|27||19.91||289||245, 205, 179||Catechin*||2.02||(Sobeh et al., 2017c)|
|28||20.52||785||633, 615, 483, 301||Digalloyl-HHDP-hexoside||6.40||(Wyrepkowski et al., 2014)|
|29||21.45||483||331, 271, 169||Digalloyl-hexoside||0.82|
|30||22.53||291||247||Brevifolin carboxylic acid||3.24||(Fahmy et al., 2016)|
|31||25.10||785||633, 615, 483, 301||Digalloyl-HHDP-hexoside||6.69||(Wyrepkowski et al., 2014)|
|32||25.67||953||909, 785, 301||Chebulagic acid||6.47||(Fahmy et al., 2016)|
|33||26.77||633||463, 301, 229||Corilagin*||10.35||(Kinoshita et al., 2007)|
|34||27.19||469||425||Valoneic acid dilactone||0.80||(Wyrepkowski et al., 2014)|
|35||28.08||1235||1083, 781, 601||Galloylpunicalagin||7.44||(Chen et al., 2009)|
|36||28.30||729||577, 407, 289||Procyanidin dimer mono gallate||tr.||(Sobeh et al., 2017c)|
|37||28.56||865||739, 695, 577, 287||(epi)Catechin-(epi)catechin-(epi)catechin||tr.||(Sobeh et al., 2017c)|
|38||29.12||635||483, 465||Tri-galloyl-hexoside||7.41||(Ben Mansour et al., 2017)|
|39||29.96||967||785, 765, 483, 301||Ellagitannin||1.13|
|40||30.43||577||559, 451, 425, 289||(epi)Catechin-(epi)catechin||0.33||(Sobeh et al., 2017b)|
|41||32.13||447||429, 357, 327, 285||Orientin*||3.76||(Fahmy et al., 2016)|
|42||33.98||937||785, 767, 465, 301||Punicafolin||5.78|
|43||35.5||301||301, 257, 229||Ellagic acid*||tr.||(Fahmy et al., 2016)|
|44||36.03||431||269, 179, 161||Vitexin*||3.06||(Fahmy et al., 2016)|
|45||36.49||609||301, 271, 179||Quercetin coumaroyl-glucosidea||2.00||(Sobeh et al., 2017a)|
|46||37.03||599||447, 285||kaempferol galloyl-hexoside||0.40||(Sobeh et al., 2017a)|
|47||38.6||935||917, 765, 451, 301||Galloyl-bis-HHDP-hexoside||2.62||(Zhu, Dong & Guo, 2015)|
|48||39.45||953||937, 911, 785, 617||Chebulagic acid isomer||3.77|
|51||1.22||355||337, 249||Chebulic acid||8.27||(Fahmy et al., 2016)|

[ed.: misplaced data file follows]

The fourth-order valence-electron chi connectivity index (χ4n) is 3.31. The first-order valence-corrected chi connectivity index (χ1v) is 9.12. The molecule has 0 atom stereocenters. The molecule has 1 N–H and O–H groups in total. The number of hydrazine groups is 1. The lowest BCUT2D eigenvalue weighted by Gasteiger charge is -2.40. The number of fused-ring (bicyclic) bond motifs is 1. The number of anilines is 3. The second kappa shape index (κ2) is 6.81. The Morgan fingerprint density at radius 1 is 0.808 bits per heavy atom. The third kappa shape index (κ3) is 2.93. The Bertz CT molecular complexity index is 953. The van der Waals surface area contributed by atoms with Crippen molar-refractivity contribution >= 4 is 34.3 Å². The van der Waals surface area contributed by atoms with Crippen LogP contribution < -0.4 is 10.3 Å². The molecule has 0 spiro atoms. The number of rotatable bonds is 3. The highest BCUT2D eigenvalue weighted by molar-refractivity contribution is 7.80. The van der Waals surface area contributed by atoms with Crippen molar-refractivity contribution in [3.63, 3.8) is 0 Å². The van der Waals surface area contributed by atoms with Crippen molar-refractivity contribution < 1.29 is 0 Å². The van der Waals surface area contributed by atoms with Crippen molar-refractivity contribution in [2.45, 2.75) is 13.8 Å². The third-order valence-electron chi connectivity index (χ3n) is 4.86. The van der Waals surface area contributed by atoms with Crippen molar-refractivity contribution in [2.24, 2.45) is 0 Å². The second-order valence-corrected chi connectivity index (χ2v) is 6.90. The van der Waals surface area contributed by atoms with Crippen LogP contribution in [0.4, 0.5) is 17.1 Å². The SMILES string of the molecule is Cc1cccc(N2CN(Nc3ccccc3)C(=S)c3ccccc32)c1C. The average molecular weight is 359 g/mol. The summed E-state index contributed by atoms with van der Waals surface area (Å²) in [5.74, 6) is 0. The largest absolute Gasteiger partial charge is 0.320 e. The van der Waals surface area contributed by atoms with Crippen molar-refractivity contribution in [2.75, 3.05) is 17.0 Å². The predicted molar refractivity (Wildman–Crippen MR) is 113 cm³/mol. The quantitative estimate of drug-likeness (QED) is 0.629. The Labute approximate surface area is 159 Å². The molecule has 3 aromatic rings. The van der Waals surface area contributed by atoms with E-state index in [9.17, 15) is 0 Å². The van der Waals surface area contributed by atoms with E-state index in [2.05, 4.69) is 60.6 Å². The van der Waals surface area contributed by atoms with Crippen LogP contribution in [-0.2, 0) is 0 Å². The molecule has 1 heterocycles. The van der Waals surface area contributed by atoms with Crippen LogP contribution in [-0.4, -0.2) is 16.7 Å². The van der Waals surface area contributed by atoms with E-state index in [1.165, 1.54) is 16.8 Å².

|52||2.08||481||301||Hexahydroxydiphenoyl (HHDP) hexosidea||2.27||(Khan et al., 2017)|
|53||2.51||331||169||Galloyl-hexosidea||0.32||(Ghareeb et al., 2017)|
|55||3.98||291||247||Brevifolin carboxylic acid||1.09||(Fahmy et al., 2016)|
|56||8.02||483||313, 271, 169||Digalloyl-hexoside||tr.|
|57||10.13||183||183, 169, 125||Methylgallate||1.43||(Marzouk et al., 2002)|
|58||10.19||289||245, 205, 179||(epi)Catechin*||0.55||(Sobeh et al., 2017b)|
|59||11.01||935||917, 783, 633, 301||Casuarictin||1.47|
|60||12.48||325||265, 235, 163||5-O-Galloylshikimic acid||0.43|
|61||13.69||467||313, 169||Gallic acid rhamnosyl-gallate||0.97|
|62||14.68||633||463, 301, 257||Galloyl-HHDP-hexosidea||1.60||(Zhu, Dong & Guo, 2015)|
|63||14.78||955||937, 785, 633, 465||Chebulinic acid||1.06||(Fahmy et al., 2016)|
|64||15.49||633||463, 301, 257||Punicacortein A||0.90|
|65||16.56||521||359||Rosmarinic acid glucoside||0.36||(Sobeh et al., 2017a)|
|66||17.67||635||483, 465, 313||Tri-galloyl-hexoside||1.86||(Fahmy et al., 2016)|
|67||19.60||625||317, 271, 179||Myricetin rutinoside||5.07|
|68||19.79||479||317, 271, 179||Myricetin glucoside||0.88||(Sobeh et al., 2017a)|
|69||21.88||609||301, 271,179||Quercetin rutinoside||3.33||(Marzouk et al., 2002)|
|70||22.43||615||463, 301, 271||Quercetin galloyl-glucoside||24.25||(Sobeh et al., 2017a)|
|71||23.58||615||463, 301, 271||Quercetin galloyl-glucoside||8.28||(Sobeh et al., 2017a)|
|72||25.31||463||301, 179, 151||Quercetin glucoside||2.47||(Sobeh et al., 2017a)|
|73||26.21||433||301, 179, 151||Quercetin pentoside||5.47||(Sobeh et al., 2017a)|
|74||27.30||433||301, 179, 151||Quercetin pentoside||7.86||(Sobeh et al., 2017a)|
|75||28.61||433||301, 179, 151||Quercetin pentoside||1.44||(Sobeh et al., 2017a)|
|76||29.09||447||301, 179, 151||Quercetin rhamnoside||1.78||(Sobeh et al., 2017a)|
|77||30.12||447||301, 179, 151||Quercetin rhamnoside||3.84||(Sobeh et al., 2017a)|
|78||33.41||389||227, 185, 141||Resveratrol glucoside||1.75|
|79||35.70||761||609, 301||Quercetin galloyl-rutinoside||1.72|
|80||37.89||541||379, 227, 169||Resveratrol galloyl-glucoside||2.76|
|81||42.72||609||463, 301, 179||Quercetin coumaroyl-glucosidea||0.90||(Sobeh et al., 2017a)|
|82||44.52||301||301, 179, 151||Quercetin||0.56||(Sobeh et al., 2017a)|
|83||47.83||535||389, 307, 227||Resveratrol coumaroyl-glucoside||3.15|
|85||55.74||535||389, 307, 227||Resveratrol coumaroyl-glucoside||0.87|